We now know that Beethoven was never “totally deaf”!
    Why state that he was?

    • Dennis Greem says:

      When you are only partially deaf you suffer almost as much as i
      f you were severely deaf, especially if you try to listen to or play music. Try it for yourself !

  • AngloGerman says:

    Surely the average life expextancy couldn’t have been 40 in Vienna during this time…

    • Peter San Diego says:

      Counting infant mortality, it probably was. But if you made it to adulthood, life expectancy increased substantially. I wonder if there are actuarial tables dating back to Beethoven’s lifetime?

  • John Borstlap says:

    Very interesting post. That 127 quartet is wonderful.

    “But from the opening attack, the listener becomes aware of destabilisation, of a composer undermining the foundations of his art. Twice in the opening movement he disrupts the flow of melody with a half-recapitualted opening theme, inserted for no obvious reason.”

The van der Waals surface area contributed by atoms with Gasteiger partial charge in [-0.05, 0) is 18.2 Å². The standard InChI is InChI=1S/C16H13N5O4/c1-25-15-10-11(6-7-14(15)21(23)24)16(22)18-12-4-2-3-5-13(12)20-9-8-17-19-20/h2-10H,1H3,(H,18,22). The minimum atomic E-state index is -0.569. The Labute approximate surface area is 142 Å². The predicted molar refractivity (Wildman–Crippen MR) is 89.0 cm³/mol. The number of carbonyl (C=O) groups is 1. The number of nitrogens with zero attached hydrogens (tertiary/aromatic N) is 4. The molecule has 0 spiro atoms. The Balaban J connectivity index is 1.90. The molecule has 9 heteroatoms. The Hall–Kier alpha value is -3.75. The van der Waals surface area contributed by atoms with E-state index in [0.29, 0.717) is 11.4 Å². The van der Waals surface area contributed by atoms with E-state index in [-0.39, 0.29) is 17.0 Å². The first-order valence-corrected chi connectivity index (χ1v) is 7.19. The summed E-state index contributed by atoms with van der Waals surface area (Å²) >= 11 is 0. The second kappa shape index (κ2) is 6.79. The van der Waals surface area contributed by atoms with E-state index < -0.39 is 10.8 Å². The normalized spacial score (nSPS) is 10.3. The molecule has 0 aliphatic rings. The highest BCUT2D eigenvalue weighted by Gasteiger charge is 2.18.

This is the way B’s formal experiments are often judged: chaos kreeping in, unresolved structural conflicts becoming part of the overall plan, the utterly complex next to the seemingly banal (the very different moods of the various movements of the late quartets), as if this is a music ‘about’ disintegration. But this is a 20C reading. In reality, B was playing around with all the elements of the classical style, finding ever new variations and combinations, like taking apart a structure and placing the elements differently, in different relationships, guided not by convention but by his own musical intelligence and inner ear: he wanted this music to ‘say’ something that he had ‘heard’ himself within his cocoon of silence.